Good, but for time.

I tell you, brothers and sisters, the time is running out.

Last week we encountered the first disciples and Jesus’ call to come follow Him. We heard Nathaniel wonder, like we may from time to time, if anything good could come from him and Jesus’ answer to all of us.

Jesus saw something in the disciples that surprised them. Instead of seeing rotten, no good sinners, people out of whom nothing good could come, Jesus saw people He loved and with a great future. Jesus knows the good that can come from people who follow Him and invites us.

Reassured that we are loved, and with expectations of greatness set for us by Jesus, what stops us from following Jesus more closely, from being that disciple who proclaims the closeness of the kingdom, of giving others the opportunity to repent and know that they are loved and also have a great future?

The common response, Good can come from me, but for time. Good can come from me, Jesus says so, but for time…

The answer is not to ‘make time.’ It is not that easy. We are pulled in many directions with varied responsibilities, so trite statements about making time are unhelpful. We could call in a time management consultant, but who has time to do that?

The answer to the time problem is exactly the lack of time. It is the urgency of the current moment. When something becomes pressing, urgent, we automatically reprioritize what we are doing. In life threatening moments we stop worrying about the laundry, making dinner, browsing Twitter or Snap Chat, or Facebook.

What we may be failing to recognize is that this is a life-threatening moment. Each moment is life threatening for those who fail to repent, to turn back to God and for those who fail to call them to repentance. 

We saw it with Jonah. Jonah didn’t have the time to go and do God’s work, he ran away, he was unpersuaded by God’s urgency and if God had not persuaded him otherwise, the people of Nineveh might have been destroyed in their sin. Yet they were saved due to Jonah’s call, their repentance, and God’s mercy.

As Paul tells the Corinthians, time is running out. We need to take that seriously and understand how dependent others access to eternal life in heaven is on us. Yes, Jesus loves us and confirms us in goodness, the good that can come from us, but we have to get up and proclaim that powerful message: “This is the time of fulfillment. The kingdom of God is at hand. Repent, and believe in the gospel.”

Yes, we have a time problem. There is a lack of time and the moment is urgent. Now is the time for goodness to flow from our following Jesus.

You have heard
it said.

Do you not know that you are the temple of God, and that the Spirit of God dwells in you?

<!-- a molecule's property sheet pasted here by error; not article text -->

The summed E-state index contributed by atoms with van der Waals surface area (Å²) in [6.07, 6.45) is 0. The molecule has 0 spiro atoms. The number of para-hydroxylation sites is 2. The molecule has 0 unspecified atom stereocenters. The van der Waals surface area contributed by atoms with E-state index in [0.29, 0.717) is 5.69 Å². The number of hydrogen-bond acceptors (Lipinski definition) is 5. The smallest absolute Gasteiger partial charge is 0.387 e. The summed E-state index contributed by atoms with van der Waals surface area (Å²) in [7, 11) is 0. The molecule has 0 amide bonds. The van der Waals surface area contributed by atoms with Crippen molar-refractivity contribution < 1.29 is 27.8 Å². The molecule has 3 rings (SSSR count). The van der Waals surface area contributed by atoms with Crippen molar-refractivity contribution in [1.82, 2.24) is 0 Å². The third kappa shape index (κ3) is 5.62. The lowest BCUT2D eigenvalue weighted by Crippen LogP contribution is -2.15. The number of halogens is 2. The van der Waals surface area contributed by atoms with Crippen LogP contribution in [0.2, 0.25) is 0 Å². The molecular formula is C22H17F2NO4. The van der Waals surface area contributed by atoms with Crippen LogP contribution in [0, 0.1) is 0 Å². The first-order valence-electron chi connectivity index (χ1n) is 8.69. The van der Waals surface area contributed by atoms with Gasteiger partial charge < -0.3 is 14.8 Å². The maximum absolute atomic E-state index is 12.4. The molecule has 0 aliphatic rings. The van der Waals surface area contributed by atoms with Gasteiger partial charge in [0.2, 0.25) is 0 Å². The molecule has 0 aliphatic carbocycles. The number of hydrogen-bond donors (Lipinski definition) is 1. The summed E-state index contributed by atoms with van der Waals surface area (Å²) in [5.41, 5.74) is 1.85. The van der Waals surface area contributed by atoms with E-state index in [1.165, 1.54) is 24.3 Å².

As we discussed last week, this Pre-Lenten season’s readings are taken from Jesus’ Sermon on the Mount. Jesus’ teaching there take the Commandments of God and instruct us in the way we are to understand and live them. 

Jesus commandments, His way, His fulfillment of the old Law, His right interpretation is for us, so we can truly live. Yes, it is for us, as we heard last week: to make us great in the kingdom!

In this season of preparation, we are to turn and focus on living in the way Jesus defines. We are to live His way without limit and in striving to do so, wash away the ways we fall short. As we will hear in today’s closing prayer, we are to move toward committed love and faithful work for the Kingdom.

Living in a genuine way is not easy. Of course, it is easy to say we are genuine, I’m the ‘real me’ when we go about doing whatever we want, what we choose. Unfortunately, that is the power of sin, it blinds us to the way we are to strive for; the way ‘just being me’ isn’t good enough for the Kingdom. My being me should never be good enough for me. It should not be good enough for you, the people around me.

As faithful and devoted Christians, we know that we fall short in ways big, small, and perhaps in ways only known to ourselves. As such, let us take this season to evaluate where the fixes are needed, where I fall short of the Kingdom life I am to live.

God told the Israelites to: “Be holy, for I, the LORD, your God, am holy.” That is a super high standard, but indeed, as the lessons from the Sermon on the Mount tell us, we have a gap to cover, a ways to go, but that we can do it.

It is important that we not despair in our frequent failure to live up. Where despair is called for is in any lack of trying, and lack of self-assessment, any attempt to ignore the blindness sin instills. 

Committed love calls for faithful work. Bringing the ideals of the Kingdom life to reality in our lives will not kill us. In fact, they will inoculate us so we can enter the Kingdom with heads held high, so we can enter as the great in the kingdom!

As we enter this new week, let our self-examination focus on the ways revenge, hate, resistance, ‘opionatedness,’ or limitation exist in our lives. Let us remember that to be great we must see and rise above (recall this is a year of politics) and live the Kingdom life.